Before I quit, let me remind you that—if you know of a Fox Accounting graduate young or old, just starting or winding up a distinguished career—use the link in the Accounting Achievement Awards advertisement to submit your nomination. I hope you will be able to attend the May 1, 2019 awards banquet, where the honorees will be honored

As is ever the case, you get full disclosure when you read Footnotes from Fox. 

Signature of Eric Press

In keeping with current trends, the Department of Accounting has spent the last year evaluating the curriculum for opportunities to include emerging technologies such as data analytics into the its course work. Part of a long-term project, the department is examining how to incorporate technology into current classes and how to provide additional coursework in these subjects in an effort to better prepare students for careers in the accounting industry.

“It’s changing rapidly and drastically,” Professor Elizabeth Gordon, chair of the department’s curriculum committee, says of the industry. “And so we have to change the way we’re teaching. We’ve gone out and talked with a lot of the accounting firms. We’ve talked with publishers and talked with other teaching resource providers to understand what is available, what’s out there that we can adopt or adapt for our courses as needed.”

Student with Laptop
Student uses new technology in classroom.

Undergraduate students benefit from Accounting Information Systems, a core accounting course, that covers data creation and manipulation, statistical analysis and data management. Students use Access to to explore how to manage and analyze data; the course also includes an introduction to data visualization.

This semester a number of other courses have integrated data analytics and data visualization into the curriculum. Professors Jagan Krishnan and Sheri Risler added an ACL Certified Data Analyst Level 1 Certification to their auditing class. Students learn the process by which data are obtained, cleansed, analyzed and transformed into information using analytic routines. ACL software is used across the accounting industry for fraud detection and prevention.

Professor Cory Ng has incorporated Tableau, an interactive data visualization software, into a graduate level course. Students in the class not only learn how to use the software, but also how to apply it to complex financial and non-financial data and to use it to make intelligent business decisions.

Each student is required to deliver a final project that uses Tableau to visualize a complex data set. The deliverable for this project is a data visualization using an executive dashboard or story point that enables a user to explore the data,” explains Ng. Additionally, students have to prepare a manual on how to use the visualization to explore the data, requiring them to strategically consider the user’s experience.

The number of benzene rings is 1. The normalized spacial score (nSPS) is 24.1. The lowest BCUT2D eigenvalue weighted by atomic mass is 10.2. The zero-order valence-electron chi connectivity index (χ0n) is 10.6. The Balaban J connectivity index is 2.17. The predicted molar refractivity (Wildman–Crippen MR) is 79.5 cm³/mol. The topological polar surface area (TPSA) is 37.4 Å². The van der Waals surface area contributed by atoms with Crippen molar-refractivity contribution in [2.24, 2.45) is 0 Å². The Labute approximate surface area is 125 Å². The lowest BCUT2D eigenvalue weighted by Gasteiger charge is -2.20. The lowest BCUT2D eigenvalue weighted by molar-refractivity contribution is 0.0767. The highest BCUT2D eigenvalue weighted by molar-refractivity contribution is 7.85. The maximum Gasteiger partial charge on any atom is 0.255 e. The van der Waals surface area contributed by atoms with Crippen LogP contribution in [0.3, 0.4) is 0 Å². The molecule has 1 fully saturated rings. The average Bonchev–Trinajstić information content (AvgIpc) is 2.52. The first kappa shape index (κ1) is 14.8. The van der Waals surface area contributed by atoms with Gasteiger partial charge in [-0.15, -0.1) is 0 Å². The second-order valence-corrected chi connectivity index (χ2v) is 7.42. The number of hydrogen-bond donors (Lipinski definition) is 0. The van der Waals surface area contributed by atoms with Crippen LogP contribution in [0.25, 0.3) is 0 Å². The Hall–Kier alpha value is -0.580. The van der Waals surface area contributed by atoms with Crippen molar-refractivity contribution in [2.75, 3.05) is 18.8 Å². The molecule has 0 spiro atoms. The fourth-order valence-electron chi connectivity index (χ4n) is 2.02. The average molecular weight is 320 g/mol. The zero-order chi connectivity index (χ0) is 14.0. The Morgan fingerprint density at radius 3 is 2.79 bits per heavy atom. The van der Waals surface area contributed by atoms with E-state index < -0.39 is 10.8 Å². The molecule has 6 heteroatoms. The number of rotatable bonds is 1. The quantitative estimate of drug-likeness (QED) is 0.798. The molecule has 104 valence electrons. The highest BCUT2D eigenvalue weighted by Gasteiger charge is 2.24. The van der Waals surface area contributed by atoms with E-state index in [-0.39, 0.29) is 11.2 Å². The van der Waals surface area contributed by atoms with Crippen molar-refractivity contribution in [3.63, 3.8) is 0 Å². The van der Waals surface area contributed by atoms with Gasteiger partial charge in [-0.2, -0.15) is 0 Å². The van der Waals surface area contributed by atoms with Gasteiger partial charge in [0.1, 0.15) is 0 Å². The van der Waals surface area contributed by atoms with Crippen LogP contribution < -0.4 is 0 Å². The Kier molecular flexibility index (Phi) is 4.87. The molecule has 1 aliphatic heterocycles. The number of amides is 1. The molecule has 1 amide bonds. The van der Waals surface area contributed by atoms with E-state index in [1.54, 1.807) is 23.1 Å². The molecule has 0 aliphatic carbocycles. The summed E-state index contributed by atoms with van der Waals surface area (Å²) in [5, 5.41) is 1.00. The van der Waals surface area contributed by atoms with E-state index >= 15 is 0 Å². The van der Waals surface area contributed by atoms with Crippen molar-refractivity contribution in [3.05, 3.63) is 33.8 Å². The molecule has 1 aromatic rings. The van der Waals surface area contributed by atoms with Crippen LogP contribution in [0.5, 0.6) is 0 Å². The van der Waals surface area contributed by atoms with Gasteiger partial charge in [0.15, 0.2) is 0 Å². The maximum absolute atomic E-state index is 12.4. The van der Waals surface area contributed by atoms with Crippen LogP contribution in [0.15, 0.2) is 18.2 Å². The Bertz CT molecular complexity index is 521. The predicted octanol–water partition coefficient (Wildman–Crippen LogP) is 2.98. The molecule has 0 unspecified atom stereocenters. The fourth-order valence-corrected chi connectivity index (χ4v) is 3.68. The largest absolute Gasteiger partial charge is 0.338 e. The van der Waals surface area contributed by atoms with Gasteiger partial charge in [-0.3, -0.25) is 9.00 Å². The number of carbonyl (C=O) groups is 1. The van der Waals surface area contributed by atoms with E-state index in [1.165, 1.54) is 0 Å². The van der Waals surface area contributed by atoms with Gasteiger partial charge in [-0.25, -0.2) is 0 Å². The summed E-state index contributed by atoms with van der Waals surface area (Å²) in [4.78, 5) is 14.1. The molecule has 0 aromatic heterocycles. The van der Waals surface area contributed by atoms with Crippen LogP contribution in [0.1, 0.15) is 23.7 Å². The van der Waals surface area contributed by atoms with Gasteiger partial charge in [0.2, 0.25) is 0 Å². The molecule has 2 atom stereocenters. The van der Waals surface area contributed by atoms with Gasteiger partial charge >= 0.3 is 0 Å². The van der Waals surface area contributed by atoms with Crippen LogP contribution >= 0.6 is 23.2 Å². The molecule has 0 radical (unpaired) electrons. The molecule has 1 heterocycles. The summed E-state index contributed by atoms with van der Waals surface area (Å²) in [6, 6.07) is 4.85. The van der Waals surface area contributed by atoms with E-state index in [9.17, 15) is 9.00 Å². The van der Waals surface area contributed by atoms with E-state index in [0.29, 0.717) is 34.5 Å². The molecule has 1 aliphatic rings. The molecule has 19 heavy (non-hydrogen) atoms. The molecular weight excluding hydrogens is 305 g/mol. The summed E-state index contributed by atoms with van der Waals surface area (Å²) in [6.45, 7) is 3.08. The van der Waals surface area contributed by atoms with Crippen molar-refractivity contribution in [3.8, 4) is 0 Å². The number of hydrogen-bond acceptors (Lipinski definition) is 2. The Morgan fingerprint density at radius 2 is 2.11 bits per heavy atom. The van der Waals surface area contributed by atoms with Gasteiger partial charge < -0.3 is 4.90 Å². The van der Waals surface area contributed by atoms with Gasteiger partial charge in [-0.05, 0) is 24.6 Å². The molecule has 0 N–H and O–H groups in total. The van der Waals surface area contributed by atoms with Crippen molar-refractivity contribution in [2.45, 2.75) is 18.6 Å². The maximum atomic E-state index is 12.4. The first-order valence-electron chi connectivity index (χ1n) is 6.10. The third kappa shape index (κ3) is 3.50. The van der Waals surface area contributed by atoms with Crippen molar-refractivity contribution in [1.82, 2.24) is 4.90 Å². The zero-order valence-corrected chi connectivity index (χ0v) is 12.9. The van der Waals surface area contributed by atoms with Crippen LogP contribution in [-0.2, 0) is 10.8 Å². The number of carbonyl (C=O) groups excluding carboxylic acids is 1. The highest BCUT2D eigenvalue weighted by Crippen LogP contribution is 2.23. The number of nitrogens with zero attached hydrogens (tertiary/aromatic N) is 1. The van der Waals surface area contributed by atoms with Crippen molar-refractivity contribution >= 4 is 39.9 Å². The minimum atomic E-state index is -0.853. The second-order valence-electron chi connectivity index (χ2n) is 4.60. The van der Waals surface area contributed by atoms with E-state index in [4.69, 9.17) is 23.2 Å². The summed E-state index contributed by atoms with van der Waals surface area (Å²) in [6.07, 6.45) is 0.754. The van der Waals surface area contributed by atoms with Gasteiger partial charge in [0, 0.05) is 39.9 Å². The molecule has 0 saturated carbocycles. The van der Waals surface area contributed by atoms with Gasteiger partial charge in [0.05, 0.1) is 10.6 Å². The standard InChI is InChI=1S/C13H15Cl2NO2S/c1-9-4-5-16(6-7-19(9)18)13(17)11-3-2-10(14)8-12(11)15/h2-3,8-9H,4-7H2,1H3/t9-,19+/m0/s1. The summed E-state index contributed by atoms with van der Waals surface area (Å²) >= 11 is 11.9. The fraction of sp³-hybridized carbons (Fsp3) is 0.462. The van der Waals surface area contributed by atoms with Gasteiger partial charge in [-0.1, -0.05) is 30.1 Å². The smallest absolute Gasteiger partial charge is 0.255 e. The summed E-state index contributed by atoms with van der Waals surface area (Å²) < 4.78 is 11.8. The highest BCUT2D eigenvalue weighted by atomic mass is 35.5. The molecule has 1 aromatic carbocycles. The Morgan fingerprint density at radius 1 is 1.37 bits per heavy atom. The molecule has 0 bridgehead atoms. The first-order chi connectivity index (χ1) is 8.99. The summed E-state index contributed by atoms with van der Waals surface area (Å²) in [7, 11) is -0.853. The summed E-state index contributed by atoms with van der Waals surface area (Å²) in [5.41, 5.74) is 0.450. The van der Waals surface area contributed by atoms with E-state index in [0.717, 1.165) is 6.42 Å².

The goal is not only to teach the students how to use use these tools, but also to teach them how the tools can assist with problem-solving and decision-making. The critical thinking skills developed with these classes will be transferable to many other software programs and real-world situations.

“I firmly believe that students will benefit from developing these skills in their studies and their careers,” say Ng. His students report that they expect to use data visualization in professional settings and that these skills make them more marketable to potential employers.

Professors Risler and Ng discussed the development of their data visualization courses in the Fall 2018 Pennsylvania CPA Journal.

Merves Research Fellow Jayanthi Krishnan was promoted this fall to full professor. Krishnan joined the Department of Accounting in Fall 2000. She teaches cost accounting and intermediate accounting for undergraduate students, and financial and managerial accounting for the school’s MBA programs. Her research interests are in the areas of audit quality, audit regulations and the impact of international diversification on auditor decision-making.

Dr. Jayanthi Krishnan has been named to the Fox School Dean’s Research Honor Roll and has received the Business Honors Association Teacher of the Year Award, 2008 Musser Excellence in Leadership Award for teaching and several other faculty awards. Krishnan is also the recipient of the 2015 American Accounting Association’s Notable Contribution to the Auditing Literature Award for “Audit Committee Quality and Internal Control: An Empirical Analysis,” printed in The Accounting Review. She is an editor of Auditing: A Journal of Practice & Theory, and serves on the editorial boards of The Accounting Review, Accounting Horizons, and Current Issues in Auditing.